Not a member? Sign up now
On Monday night's O'Reilly Factor, Jon Stewart returned to the no-spin zone, at Bill O'Reilly's invitation, to engage in a civil sparring match over the recent "nontroversy" surrounding rapper Common's invitation to a White House poetry reading. Critics, including O'Reilly, had a problem with the rapper and his "inflammatory" lyrics, because he's a scary hood rat who was in N.W.A. or something, right? I wonder why no one made a stink when Common performed at the Obama Home States Inaugural Ball back in 2009?
So Stewart had to make the case, and point out the distinction, that Common, in previous lyrics, was not celebrating convicted cop-killers Mumia Abu-Jamal and Assata Shakur, but rather perhaps "honoring someone who he thinks was wrongly convicted of cop-killing." To this point, O'Reilly sarcastically and rhetorically asked, "Is this Perry Mason we're talking about now? Is this the most brilliant lawyer of all time?"
Then Stewart made the point which clinched the debate when he brought up Leonard Peltier, the Native-American activist convicted of killing two FBI agents, and subject of U2's "Native Son." The song was written by Bono, who's visited the White House more than once. O'Reilly weakly accused Stewart of "pettifogging the issue," but Stewart exclaimed, "Boo-yah!" and was off and running. He cited Bob Dylan (White House visitor), who wrote "Hurricane" about boxer Rubin "Hurricane" Carter, wrongly convicted of a triple murder. You see where this is going?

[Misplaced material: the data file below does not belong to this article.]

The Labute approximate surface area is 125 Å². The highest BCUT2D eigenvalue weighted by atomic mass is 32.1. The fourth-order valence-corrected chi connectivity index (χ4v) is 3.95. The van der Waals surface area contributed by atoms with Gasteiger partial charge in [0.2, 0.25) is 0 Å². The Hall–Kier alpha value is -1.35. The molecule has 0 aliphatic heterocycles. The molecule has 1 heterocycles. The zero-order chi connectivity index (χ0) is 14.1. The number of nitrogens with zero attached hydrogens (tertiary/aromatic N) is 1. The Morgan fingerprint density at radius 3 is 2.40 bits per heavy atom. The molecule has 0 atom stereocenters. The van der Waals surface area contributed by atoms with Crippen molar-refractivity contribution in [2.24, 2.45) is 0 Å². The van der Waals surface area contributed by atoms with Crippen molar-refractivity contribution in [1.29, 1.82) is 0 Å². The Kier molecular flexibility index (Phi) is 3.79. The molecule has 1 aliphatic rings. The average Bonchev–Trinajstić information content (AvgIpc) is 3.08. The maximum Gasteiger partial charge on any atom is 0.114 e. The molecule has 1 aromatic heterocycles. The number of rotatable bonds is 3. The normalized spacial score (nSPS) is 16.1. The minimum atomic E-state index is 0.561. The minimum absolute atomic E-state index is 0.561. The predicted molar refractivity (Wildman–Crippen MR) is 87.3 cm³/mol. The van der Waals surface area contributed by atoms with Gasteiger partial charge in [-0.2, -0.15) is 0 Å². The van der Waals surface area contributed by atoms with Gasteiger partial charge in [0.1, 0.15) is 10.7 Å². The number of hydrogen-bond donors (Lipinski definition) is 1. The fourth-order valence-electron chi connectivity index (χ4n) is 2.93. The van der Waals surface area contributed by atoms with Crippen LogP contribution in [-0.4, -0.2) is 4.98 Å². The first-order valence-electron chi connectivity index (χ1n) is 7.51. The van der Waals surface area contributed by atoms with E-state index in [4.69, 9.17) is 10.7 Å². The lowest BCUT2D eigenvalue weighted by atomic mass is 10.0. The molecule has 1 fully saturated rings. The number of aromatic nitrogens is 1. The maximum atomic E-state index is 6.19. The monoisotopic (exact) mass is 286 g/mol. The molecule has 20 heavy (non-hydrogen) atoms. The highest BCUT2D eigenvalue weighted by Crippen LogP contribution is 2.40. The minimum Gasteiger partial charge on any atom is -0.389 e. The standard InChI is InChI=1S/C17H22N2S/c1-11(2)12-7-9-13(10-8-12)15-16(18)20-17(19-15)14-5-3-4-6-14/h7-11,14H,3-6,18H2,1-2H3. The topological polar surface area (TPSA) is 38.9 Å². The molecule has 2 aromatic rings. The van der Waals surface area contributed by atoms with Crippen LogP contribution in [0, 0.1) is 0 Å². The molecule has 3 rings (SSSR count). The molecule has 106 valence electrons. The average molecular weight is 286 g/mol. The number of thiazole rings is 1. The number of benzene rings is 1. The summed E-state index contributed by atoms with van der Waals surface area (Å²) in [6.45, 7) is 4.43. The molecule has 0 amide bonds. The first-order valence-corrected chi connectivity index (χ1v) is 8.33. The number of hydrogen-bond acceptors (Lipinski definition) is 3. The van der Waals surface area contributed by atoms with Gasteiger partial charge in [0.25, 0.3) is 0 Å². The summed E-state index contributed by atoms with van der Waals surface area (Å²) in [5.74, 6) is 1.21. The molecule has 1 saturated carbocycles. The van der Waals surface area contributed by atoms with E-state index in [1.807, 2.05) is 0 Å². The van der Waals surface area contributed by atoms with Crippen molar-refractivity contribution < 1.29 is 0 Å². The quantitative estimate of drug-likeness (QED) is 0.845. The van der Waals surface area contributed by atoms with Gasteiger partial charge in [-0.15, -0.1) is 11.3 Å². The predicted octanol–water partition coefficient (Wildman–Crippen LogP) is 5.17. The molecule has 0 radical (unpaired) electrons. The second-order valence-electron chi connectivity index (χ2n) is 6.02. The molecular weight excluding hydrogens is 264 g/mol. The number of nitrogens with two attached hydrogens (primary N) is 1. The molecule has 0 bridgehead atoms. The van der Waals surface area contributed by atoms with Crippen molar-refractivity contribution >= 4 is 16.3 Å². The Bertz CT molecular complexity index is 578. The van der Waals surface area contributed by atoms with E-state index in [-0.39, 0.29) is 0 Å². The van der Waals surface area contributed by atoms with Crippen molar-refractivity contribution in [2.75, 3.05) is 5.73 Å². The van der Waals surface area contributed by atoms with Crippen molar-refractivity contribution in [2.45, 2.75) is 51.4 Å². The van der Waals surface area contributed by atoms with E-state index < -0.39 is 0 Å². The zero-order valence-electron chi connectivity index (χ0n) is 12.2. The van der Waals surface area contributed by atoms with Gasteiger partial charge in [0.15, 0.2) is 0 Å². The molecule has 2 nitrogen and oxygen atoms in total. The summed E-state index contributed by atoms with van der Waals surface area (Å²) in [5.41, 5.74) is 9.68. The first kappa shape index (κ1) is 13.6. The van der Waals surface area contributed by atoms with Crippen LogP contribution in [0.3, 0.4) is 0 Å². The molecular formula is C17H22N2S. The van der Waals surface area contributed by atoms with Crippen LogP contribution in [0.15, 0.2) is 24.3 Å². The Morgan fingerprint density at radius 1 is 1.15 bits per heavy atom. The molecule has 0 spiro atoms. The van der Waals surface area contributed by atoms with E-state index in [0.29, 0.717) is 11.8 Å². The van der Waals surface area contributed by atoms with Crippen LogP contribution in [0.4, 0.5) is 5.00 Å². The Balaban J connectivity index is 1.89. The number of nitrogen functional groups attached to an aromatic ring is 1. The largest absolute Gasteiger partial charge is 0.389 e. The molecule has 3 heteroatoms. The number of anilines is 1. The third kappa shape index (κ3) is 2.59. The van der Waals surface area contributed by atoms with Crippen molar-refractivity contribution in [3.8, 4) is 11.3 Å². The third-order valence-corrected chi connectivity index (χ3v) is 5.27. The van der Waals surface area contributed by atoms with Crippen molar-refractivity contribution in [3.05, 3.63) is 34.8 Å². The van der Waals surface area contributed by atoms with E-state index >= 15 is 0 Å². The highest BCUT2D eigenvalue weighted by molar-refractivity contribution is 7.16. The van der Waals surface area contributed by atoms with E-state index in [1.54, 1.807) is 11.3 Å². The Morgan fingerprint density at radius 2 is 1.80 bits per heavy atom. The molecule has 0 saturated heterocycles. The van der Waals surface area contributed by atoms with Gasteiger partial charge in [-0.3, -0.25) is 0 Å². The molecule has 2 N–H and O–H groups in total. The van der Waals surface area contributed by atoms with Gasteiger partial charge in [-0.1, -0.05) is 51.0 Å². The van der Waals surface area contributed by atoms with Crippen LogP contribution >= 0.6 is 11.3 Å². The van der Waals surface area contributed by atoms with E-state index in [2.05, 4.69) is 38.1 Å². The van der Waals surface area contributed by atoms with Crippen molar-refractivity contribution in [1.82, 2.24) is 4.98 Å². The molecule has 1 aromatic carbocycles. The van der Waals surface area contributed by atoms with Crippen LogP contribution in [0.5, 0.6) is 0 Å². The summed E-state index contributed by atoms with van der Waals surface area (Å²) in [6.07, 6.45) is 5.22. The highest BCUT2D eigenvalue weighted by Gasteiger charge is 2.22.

Stewart then stated, "There is a selective outrage machine here at Fox that pettifogs only when it suits the narrative that suits them." O'Reilly countered by mentioning a trip that Common had made to Cuba (almost as bad as San Francisco), and trying to lump him in with Bill Ayers and Reverend Wright. I'm surprised he didn't accuse Common of being a communist. Finally, Stewart dismissed the absurdity of the whole flap and asked that O'Reilly join him in promoting the reinstatement of the assault-weapon ban, as part of National Police Week, "because that doesn't celebrate killing cops metaphorically, or figuratively, it tries to get weapons that kill cops literally, off the streets."